On Thursday, October 4, 2012, the Association of American Publishers announced that it had reached a settlement with Google, Inc. in regard to their seven-year-old copyright dispute over the Google Library Project, under which Google planned to scan and make available to the public every book ever published in digital form. The precise terms of the deal have not yet been made public, but Google has backed away from the “opt-out” model that contributed to derailing its proposed settlement in 2011, and, instead, Google has agreed to an “opt-in” model: going forward, publishers will have to negotiate and execute discrete and individual deals with Google for scanning their complete catalogs of book publications.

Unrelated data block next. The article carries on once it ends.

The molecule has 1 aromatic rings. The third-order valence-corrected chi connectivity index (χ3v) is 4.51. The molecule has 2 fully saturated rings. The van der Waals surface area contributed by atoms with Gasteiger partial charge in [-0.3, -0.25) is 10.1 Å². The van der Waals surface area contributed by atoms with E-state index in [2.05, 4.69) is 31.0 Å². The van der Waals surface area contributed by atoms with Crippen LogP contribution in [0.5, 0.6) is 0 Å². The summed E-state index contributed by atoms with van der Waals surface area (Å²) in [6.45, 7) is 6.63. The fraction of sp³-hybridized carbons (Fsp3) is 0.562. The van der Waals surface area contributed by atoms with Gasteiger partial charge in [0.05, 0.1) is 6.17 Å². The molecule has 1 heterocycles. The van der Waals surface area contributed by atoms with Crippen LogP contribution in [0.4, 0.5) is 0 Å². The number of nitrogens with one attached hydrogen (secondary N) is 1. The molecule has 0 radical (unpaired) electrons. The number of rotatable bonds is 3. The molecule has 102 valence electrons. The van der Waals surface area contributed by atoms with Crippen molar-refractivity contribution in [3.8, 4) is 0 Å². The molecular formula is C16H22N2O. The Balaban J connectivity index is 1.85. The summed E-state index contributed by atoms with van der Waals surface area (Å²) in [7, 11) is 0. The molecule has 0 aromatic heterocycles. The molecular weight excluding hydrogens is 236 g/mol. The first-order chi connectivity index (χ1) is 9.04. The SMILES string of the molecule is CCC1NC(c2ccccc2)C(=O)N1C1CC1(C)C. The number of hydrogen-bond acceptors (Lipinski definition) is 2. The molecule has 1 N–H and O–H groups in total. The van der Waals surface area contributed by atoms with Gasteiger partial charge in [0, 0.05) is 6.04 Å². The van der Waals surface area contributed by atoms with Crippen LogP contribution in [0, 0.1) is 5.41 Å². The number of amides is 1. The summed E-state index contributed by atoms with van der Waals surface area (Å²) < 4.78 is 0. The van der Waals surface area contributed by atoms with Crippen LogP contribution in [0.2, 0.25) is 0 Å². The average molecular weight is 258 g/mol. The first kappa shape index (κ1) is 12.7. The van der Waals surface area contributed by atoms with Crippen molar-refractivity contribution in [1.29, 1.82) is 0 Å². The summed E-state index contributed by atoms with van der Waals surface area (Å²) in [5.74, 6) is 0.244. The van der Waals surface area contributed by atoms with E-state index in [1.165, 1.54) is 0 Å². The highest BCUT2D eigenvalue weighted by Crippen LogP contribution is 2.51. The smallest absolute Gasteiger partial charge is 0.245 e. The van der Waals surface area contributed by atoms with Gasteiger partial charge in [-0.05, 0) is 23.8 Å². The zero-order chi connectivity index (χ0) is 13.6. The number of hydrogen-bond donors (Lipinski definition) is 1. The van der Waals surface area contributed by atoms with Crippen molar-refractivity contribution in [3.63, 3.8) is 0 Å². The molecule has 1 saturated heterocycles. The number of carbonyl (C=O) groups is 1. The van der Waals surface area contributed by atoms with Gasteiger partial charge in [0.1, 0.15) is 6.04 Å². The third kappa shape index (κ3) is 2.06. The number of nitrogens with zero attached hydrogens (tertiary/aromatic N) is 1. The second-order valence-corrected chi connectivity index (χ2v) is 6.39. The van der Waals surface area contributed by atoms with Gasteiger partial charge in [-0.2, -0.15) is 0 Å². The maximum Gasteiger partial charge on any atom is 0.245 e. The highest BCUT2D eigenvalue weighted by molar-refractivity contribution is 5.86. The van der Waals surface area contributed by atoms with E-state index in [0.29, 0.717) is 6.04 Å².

Settling with the AAP may mean that Google is half way home, but the more difficult litigant in the seven-year-old dispute, the Author’s Guild, is still proceeding with its class action lawsuit against Google. When the Author’s Guild tried to settle with Google in 2008, hundreds of its members who are individual members of the class, stridently objected, and some, like the eminent Ursula K. Le Guin, even resigned from the Guild (see my earlier article: “A Day in Court for the Google Books Settlement.” Further, the settlement was eventually rejected by the presiding U.S. District Court Judge, Denny Chin. Although some commentators have been hopeful that the opt-in model will appeal to members of the Authors Guild, it is difficult to see how the opt-in model will solve the problem of the many orphaned works (i.e., works still protected by copyright but whose authors are deceased and whose heirs or successors in interest are unknown) that Google wants to digitize: for orphaned works, there is nobody around to opt-in. One of the main reasons why Judge Chin did not approve the earlier settlement was the potential for Google to have a near monopoly over the millions of older, out-of print books that constitute a large portion of the orphaned works. So, even though, like the Jarndyce case in Bleak House, it has already been going on for seven years, the Authors Guild’s class action suit against will continue.